In 2008, Stephanie Lenz posted a video to YouTube of her toddler son dancing to a tune by the artist formerly, and once again, known as Prince. The tune was Let’s Go Crazy, and the video was titled “Let’s Go Crazy #1”.
Universal Music Group issued a takedown notice under the Digital Millennium Copyright Act (“DMCA”), asserting that the use of Let’s Go Crazy was “not authorized by the copyright owner, its agent or the law”. Those last three little words would prove to be a big problem for Universal; a problem that lasted for eight years and ended when the Ninth Circuit Court of Appeals ruled in favor of Lenz.
Lenz filed a counter notice, claiming that Universal failed to consider whether her use of Let’s Go Crazy was permissible under “the law”; the law in this case being the fair use exception under the Copyright Act. Much litigation ensued, the end result of which was a finding by the court that Universal did not give due consideration to Lenz’s claim of fair use.
Fair Use Exception
“Fair use” is the use of copyrighted material for a “limited and transformative” purpose, such as comment, criticism or parody. Lenz’s use of the Prince tune could be characterized as either comment or parody, as it was clearly not intended as a substitute for the Prince tune, and, as such, would not have infringed Prince’s right to profit from his creation.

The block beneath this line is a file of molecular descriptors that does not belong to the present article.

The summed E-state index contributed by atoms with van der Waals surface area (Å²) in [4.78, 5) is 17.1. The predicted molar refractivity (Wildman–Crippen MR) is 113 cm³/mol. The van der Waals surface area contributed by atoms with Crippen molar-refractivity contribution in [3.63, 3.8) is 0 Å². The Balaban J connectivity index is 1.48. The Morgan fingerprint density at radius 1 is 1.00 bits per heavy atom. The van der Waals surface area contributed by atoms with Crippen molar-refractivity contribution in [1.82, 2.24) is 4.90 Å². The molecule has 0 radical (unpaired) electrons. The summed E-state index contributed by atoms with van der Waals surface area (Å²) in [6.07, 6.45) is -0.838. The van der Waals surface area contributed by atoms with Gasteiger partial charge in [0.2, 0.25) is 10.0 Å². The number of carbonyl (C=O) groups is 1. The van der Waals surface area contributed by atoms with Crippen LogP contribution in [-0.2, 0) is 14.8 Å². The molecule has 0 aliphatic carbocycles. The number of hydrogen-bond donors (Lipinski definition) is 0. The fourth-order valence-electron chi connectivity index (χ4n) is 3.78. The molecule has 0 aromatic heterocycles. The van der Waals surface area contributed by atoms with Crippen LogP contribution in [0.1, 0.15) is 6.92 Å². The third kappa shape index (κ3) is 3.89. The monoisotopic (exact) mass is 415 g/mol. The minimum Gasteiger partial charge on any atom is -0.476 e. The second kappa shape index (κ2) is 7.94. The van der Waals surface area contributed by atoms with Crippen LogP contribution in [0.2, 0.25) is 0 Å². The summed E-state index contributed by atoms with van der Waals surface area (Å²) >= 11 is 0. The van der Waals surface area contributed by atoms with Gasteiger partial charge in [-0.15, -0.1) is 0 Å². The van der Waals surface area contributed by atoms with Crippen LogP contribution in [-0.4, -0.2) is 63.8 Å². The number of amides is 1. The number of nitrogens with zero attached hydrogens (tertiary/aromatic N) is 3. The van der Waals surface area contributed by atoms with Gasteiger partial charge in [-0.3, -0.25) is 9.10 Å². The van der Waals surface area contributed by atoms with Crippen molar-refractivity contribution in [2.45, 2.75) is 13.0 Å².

The Dancing Baby case is important for the owners of copyrighted material, whether musical, literary or graphical, because it makes explicit the obligation of a copyright owner, or the owner’s agent, to make a good faith, subjective judgment as to whether the use of copyrighted material is within the fair use exception. A mere assertion is not enough; nor will an argument that “fair use” is an affirmative defense.
The Ruling on Dancing Baby Case
The Dancing Baby case is important as well for anyone who wishes to claim a fair use exception. The Ninth Circuit did not define the parameters of a good faith, subjective judgment; its holding was that whether a use is a fair use is an issue of fact to be determined by a jury. The ruling in the Dancing Baby case cuts both ways. The owners of copyrighted material must form a subjective judgment, considering the totality of the circumstances, as to whether a use is a fair use. Similarly, those who would make use of copyrighted material under the fair use exception must take care to ensure that the use is indeed “limited and transformative”. Parodying the lyrics of Let’s Go Crazy would arguably make the cut; uploading your acappella performance of Let’s Go Crazy, or using a recording of Vladimir Horowitz playing Mozart as background music on your website would most definitely not.
Music, photos and graphics are available online in abundance, seemingly there for the taking. But because you can, does not mean that you may. If you have questions, or would like more information about fair use or the DMCA, you can contact me at your convenience.